• Batch prep and freezing: To keep the grain from clumping together as it freezes, spread it out on a sheet tray in the freezer. Once frozen, store in a freezer-safe container. Microwave to reheat, or let thaw in the fridge. The future you will be happy you planned ahead.
  • Serving: Serve warm as a twist on rice pilaf with a drizzle of good olive oil, a little salt and pepper, and a squirt of lemon juice. Or, you can add a scoop or two to any brothy soup. And of course, you can toss it in with just about any salad.

Farro salad with peas and feta on a white platter.

More delicious salads:

Farro in a white bowl.

How to Cook Farro

Learn how to cook farro perfectly and enjoy its wonderful nutty flavor in salads, soups, or all by itself as a simple side.
5 from 1 vote
Cook Time 20 mins
Total Time 20 mins
Servings 10 servings (½ cup each)
Course Side Dish
Cuisine American
Calories 153

Ingredients 

  • 1 tablespoon olive oil
  • 2 cups farro pearled or semi-pearled (see note 1)
  • 3 1/2 cups water
  • Salt

Instructions 

  • In a medium saucepan, heat olive oil over medium-high heat until shimmering. Add farro and cook, stirring until fragrant, about 2-3 minutes.
  • Add water and salt to taste (I like 1 teaspoon) and bring to boil. Reduce heat to low, cover, and simmer until farro is tender, about 15-18 minutes. Drain through a fine-mesh sieve, then spread farro out in a single layer on a rimmed baking sheet to cool to room temperature.

Recipe Video

Notes

  1. Here are the three main types of farro (farro is usually found in well-stocked grocery stores with other whole grains such as rice, quinoa, and wheat berries).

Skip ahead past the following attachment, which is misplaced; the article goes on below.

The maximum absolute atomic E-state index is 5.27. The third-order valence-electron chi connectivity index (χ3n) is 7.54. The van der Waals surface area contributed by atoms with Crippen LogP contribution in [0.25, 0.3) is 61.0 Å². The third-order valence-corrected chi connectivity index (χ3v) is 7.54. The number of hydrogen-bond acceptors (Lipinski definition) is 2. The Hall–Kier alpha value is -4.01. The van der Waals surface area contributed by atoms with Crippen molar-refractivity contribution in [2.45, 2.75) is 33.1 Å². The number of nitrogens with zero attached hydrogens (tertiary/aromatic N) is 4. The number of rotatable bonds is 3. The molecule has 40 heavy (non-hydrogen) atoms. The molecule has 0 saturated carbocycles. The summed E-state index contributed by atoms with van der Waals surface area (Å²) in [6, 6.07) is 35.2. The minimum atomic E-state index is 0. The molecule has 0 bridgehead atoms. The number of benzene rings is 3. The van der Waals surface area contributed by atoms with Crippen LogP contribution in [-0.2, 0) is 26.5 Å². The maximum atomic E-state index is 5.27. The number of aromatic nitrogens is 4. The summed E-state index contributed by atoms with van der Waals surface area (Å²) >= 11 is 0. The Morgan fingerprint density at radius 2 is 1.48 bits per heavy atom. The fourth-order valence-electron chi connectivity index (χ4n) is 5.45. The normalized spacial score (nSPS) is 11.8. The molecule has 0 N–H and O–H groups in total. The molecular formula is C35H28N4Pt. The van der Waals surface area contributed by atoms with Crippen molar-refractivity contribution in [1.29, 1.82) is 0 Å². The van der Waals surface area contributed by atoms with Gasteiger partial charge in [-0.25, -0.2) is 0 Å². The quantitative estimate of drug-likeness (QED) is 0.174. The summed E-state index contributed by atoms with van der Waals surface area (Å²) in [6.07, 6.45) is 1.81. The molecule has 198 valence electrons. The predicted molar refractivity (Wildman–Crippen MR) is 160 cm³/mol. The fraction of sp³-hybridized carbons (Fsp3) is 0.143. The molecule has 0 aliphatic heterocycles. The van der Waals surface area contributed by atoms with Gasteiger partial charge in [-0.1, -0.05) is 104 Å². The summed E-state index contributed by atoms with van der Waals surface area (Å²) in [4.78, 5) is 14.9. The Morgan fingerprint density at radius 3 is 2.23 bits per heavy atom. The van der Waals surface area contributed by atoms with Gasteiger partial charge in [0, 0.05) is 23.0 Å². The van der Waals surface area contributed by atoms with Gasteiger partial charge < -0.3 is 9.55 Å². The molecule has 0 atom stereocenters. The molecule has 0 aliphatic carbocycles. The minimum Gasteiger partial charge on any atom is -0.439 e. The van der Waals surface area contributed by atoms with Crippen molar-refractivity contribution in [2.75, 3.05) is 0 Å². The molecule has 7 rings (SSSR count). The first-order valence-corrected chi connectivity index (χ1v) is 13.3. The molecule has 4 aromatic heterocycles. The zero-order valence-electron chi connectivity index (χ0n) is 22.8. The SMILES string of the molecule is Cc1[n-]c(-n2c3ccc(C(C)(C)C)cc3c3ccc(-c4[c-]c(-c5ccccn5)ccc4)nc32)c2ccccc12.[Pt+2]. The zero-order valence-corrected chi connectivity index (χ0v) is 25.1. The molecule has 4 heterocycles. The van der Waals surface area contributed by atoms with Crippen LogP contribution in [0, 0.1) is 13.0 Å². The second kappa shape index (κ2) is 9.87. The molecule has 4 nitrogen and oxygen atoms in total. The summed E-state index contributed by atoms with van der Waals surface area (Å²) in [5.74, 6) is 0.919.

• Pearled farro: The most common type found in American groceries. It has more of the outer husk removed and cooks the fastest, about 10 to 15 minutes.
    • Semi-pearled farro: About half of the grain’s husk and bran has been removed in the pearling process, making semi-pearled farro cook a little bit quicker than whole grain.
    • Whole farro: The entire grain is left intact (with little to no extra processing). Whole farro has the most flavor (and the most nutrients). However, that also means that it takes the longest to cook, 30 to 40 minutes.
  2. Yield: This recipe (2 cups dried farro) makes about 5 cups cooked farro, or 10 servings (½ cup each).
  3. Storage: Cooked, cooled farro keeps in the refrigerator for up to 4 days.
  4. Freezer: To keep the grain from clumping together as it freezes, spread it out on a sheet tray in the freezer. Once frozen, store in a freezer-safe container. Thaw overnight in the refrigerator or defrost in the microwave.
  5. No rinsing required: Unlike quinoa, you don't have to rinse farro before you cook it.
  6. Pre-toasting: Toasting the grains before cooking adds so much flavor. You can lightly toast farro grains in the oven (spread the dry grains out on a rimmed baking sheet and toast in an oven set at 350 degrees until lightly browned, about 10 to 15 minutes) or on the stove (cook the dry farro in a dry skillet over medium heat stirring frequently, until lightly browned).
  7. Cooking whole farro: Add farro to a large pot of boiling, salted water. Bring the pot back to a boil, then reduce the heat to a simmer. Cook until the grains are tender but not mushy, about 30 to 40 minutes. Pull out a grain after the 15-minute mark to test for tenderness. Drain off the excess water and spread the cooked farro out on a baking sheet to cool.
  8. Add aromatics: This healthy grain is a healthy blank canvas for whatever flavors you want to incorporate. Simmer it in chicken broth, apple cider, or add some vegetables (carrot, celery, bay leaf, herbs, onion) to the pot as it cooks.
  9. Cool it: Be sure to let the cooked farro cool before adding to a salad. The outer layer of the grain benefits from a chance to dry out a bit, which prevents it from getting too soft. That makes it stand up to vinaigrettes and sauces better.
  10. Serving suggestions: Serve warm as a twist on rice pilaf with a drizzle of good olive oil, a little salt and pepper, and a squirt of lemon juice. Or, you can add a scoop or two to any brothy soup. And of course, you can toss it in with just about any salad.

Nutrition

Calories: 153kcalCarbohydrates: 31gProtein: 4gFat: 2gSaturated Fat: 1gSodium: 8mgPotassium: 112mgFiber: 6gSugar: 1gVitamin A: 9IUCalcium: 14mgIron: 1mg